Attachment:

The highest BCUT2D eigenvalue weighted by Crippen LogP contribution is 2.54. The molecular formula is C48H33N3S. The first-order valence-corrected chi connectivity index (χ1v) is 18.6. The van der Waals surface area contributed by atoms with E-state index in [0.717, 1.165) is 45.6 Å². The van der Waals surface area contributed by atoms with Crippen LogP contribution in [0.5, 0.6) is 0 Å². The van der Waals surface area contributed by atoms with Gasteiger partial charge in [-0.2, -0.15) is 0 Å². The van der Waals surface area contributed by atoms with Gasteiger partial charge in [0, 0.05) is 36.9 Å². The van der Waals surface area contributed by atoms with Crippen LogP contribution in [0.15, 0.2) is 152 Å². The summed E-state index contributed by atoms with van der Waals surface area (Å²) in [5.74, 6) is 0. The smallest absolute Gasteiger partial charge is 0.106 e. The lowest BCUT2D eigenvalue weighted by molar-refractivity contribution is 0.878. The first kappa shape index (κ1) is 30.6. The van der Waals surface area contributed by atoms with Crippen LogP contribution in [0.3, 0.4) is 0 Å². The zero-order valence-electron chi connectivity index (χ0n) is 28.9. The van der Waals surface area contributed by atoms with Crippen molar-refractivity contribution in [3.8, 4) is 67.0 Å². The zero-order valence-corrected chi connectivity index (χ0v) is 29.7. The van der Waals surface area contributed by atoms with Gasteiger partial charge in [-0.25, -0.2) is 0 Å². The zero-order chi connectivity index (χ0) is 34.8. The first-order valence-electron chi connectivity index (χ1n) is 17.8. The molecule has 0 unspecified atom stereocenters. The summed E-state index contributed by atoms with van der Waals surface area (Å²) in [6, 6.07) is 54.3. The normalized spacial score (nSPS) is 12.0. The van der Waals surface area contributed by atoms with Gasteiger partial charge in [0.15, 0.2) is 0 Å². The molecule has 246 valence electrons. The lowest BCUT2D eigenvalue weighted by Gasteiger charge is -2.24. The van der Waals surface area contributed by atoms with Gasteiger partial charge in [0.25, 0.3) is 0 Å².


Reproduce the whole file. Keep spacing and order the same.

The highest BCUT2D eigenvalue weighted by Crippen LogP contribution is 2.54. The molecular formula is C48H33N3S. The first-order valence-corrected chi connectivity index (χ1v) is 18.6. The van der Waals surface area contributed by atoms with E-state index in [0.717, 1.165) is 45.6 Å². The van der Waals surface area contributed by atoms with Crippen LogP contribution in [0.5, 0.6) is 0 Å². The van der Waals surface area contributed by atoms with Gasteiger partial charge in [-0.2, -0.15) is 0 Å². The van der Waals surface area contributed by atoms with Gasteiger partial charge in [0, 0.05) is 36.9 Å². The van der Waals surface area contributed by atoms with Crippen LogP contribution in [0.15, 0.2) is 152 Å². The summed E-state index contributed by atoms with van der Waals surface area (Å²) in [5.74, 6) is 0. The smallest absolute Gasteiger partial charge is 0.106 e. The lowest BCUT2D eigenvalue weighted by molar-refractivity contribution is 0.878. The first kappa shape index (κ1) is 30.6. The van der Waals surface area contributed by atoms with Crippen LogP contribution in [0.3, 0.4) is 0 Å². The zero-order valence-electron chi connectivity index (χ0n) is 28.9. The van der Waals surface area contributed by atoms with Crippen molar-refractivity contribution in [3.8, 4) is 67.0 Å². The zero-order valence-corrected chi connectivity index (χ0v) is 29.7. The van der Waals surface area contributed by atoms with Gasteiger partial charge in [-0.25, -0.2) is 0 Å². The zero-order chi connectivity index (χ0) is 34.8. The first-order valence-electron chi connectivity index (χ1n) is 17.8. The molecule has 0 unspecified atom stereocenters. The summed E-state index contributed by atoms with van der Waals surface area (Å²) in [6, 6.07) is 54.3. The normalized spacial score (nSPS) is 12.0. The van der Waals surface area contributed by atoms with Gasteiger partial charge in [0.15, 0.2) is 0 Å². The molecule has 246 valence electrons. The lowest BCUT2D eigenvalue weighted by Gasteiger charge is -2.24. The van der Waals surface area contributed by atoms with Gasteiger partial charge in [0.25, 0.3) is 0 Å².